Exposure to common herbicide, which is used in United States, increases the risk of congenital abnormality of the nasal cavity known as choanal atresia.
The study by Dr. Philip Lupo, assistant professor of pediatrics - hematology/oncology at BCM and Texas Children's Cancer Center, is scheduled for publication in The Journal of Pediatrics.
Choanal atresia is a disorder where the back of the nasal passage is blocked by tissue formed during fetal development. It is a rare condition but can be serious because it affects a baby's ability to breath. It is typically treated through surgery.
"Endocrine disrupters aren't fully understood, but it is believed they interfere with or mimic certain hormones, thereby blocking their proper function and potentially leading to adverse outcomes," Lupo said.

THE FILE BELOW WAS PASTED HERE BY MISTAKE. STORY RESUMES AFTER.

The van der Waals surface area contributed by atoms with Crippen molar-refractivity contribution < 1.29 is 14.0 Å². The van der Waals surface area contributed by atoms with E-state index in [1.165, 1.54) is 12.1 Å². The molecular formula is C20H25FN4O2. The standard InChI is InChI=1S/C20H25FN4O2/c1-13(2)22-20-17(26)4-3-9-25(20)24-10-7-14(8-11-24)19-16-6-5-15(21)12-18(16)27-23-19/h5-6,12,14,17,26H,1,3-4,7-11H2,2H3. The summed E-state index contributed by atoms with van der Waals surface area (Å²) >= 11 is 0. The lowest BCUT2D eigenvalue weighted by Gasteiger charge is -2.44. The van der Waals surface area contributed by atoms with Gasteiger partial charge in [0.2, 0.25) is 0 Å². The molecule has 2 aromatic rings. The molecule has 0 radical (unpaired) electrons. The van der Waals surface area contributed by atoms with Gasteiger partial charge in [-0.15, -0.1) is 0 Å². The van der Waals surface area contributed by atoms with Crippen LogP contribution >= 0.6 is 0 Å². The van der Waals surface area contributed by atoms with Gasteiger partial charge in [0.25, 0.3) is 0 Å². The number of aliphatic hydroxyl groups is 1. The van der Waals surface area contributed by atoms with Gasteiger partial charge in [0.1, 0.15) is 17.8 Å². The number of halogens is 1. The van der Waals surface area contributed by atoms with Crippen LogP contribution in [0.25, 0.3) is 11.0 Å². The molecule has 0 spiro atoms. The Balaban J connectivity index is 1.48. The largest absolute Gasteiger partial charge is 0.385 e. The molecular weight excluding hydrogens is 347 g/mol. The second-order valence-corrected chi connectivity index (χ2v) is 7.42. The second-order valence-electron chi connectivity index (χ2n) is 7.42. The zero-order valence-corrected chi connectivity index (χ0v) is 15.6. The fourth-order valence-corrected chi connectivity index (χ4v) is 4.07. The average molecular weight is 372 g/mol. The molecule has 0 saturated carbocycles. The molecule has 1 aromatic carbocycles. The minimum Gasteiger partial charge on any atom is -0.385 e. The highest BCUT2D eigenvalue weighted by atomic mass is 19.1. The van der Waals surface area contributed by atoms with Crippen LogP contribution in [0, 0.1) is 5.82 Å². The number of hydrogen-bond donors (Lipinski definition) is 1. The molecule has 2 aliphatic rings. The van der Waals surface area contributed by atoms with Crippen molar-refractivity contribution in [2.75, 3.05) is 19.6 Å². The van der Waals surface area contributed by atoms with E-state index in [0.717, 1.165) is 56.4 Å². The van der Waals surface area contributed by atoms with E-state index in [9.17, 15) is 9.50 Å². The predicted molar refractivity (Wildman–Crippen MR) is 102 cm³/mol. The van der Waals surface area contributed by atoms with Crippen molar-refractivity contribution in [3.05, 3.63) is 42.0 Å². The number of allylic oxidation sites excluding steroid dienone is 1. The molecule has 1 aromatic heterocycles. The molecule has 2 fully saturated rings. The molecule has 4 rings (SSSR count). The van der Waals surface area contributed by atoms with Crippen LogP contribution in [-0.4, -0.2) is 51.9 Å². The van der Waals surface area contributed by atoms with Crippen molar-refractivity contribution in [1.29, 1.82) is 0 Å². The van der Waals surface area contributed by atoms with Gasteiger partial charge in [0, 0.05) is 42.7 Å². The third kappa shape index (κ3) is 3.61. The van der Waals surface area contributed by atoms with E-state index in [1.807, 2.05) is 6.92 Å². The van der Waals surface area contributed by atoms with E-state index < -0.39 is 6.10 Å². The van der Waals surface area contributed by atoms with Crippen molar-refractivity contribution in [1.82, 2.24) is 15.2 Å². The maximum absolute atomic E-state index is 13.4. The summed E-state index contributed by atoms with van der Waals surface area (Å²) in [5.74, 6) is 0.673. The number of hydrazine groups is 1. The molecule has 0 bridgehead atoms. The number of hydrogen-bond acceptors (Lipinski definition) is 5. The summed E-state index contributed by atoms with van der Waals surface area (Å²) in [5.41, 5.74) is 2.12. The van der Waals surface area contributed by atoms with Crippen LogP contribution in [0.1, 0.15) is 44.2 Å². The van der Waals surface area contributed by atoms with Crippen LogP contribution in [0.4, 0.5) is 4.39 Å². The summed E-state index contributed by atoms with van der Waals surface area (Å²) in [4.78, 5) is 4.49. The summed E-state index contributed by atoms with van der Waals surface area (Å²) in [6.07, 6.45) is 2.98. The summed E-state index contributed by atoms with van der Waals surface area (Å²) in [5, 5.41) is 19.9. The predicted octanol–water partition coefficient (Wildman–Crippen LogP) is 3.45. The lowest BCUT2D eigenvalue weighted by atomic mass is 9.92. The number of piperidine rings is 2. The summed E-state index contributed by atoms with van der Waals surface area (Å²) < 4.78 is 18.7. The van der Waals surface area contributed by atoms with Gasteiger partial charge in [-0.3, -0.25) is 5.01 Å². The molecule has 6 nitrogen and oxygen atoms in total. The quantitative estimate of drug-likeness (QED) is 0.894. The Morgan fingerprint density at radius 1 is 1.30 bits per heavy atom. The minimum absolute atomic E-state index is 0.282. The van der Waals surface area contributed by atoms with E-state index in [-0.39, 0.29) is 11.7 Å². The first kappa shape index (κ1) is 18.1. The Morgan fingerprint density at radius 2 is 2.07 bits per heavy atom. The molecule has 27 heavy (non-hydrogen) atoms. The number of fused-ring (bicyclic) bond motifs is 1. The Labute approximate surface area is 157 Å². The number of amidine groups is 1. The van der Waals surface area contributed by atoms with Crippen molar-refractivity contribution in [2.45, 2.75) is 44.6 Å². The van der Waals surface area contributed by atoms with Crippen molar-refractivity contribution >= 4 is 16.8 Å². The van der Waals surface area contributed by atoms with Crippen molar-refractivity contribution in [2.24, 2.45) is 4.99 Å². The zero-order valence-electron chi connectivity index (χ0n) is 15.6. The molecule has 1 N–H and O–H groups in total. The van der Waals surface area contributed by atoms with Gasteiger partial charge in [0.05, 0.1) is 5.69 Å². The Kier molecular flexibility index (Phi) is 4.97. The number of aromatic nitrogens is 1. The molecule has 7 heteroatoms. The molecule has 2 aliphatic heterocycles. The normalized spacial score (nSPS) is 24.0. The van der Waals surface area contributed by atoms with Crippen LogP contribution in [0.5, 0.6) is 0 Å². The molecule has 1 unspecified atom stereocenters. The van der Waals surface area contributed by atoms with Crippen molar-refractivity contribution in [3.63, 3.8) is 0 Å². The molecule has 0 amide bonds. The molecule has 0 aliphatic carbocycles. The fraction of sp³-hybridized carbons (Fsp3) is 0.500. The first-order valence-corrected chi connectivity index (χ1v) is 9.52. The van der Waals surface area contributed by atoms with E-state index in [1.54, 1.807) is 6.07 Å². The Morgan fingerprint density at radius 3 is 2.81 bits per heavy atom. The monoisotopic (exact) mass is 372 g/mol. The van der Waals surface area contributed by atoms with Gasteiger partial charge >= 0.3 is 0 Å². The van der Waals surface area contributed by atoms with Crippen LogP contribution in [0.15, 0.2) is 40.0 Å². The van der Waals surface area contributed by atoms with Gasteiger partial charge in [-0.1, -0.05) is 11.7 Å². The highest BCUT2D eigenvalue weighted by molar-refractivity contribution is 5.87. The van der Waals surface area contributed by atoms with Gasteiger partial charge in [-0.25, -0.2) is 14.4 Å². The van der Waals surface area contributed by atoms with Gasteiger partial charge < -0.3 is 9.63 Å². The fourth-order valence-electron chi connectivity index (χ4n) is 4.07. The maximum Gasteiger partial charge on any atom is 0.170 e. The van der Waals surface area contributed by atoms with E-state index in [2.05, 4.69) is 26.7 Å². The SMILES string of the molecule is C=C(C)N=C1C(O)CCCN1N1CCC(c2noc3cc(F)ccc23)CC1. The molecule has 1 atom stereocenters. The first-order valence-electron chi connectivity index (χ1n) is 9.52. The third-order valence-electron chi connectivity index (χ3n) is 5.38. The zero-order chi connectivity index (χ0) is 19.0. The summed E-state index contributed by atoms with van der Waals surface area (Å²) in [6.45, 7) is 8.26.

The study found that mothers who lived in Texas counties with the highest levels of estimated atrazine application were 80 percent more likely to have children with choanal atresia or stenosis compared to women who lived in the counties with the lowest levels. Choanal stenosis is a less severe form of the condition.
Data for the study was collected from the Texas Birth Defects Registry.
"Our results warrant more detailed exploration before any public health or policy-related recommendations are made," Lupo said, "but this study is a good first step in trying to understand the origin of this birth defect, including a possible role of atrazine."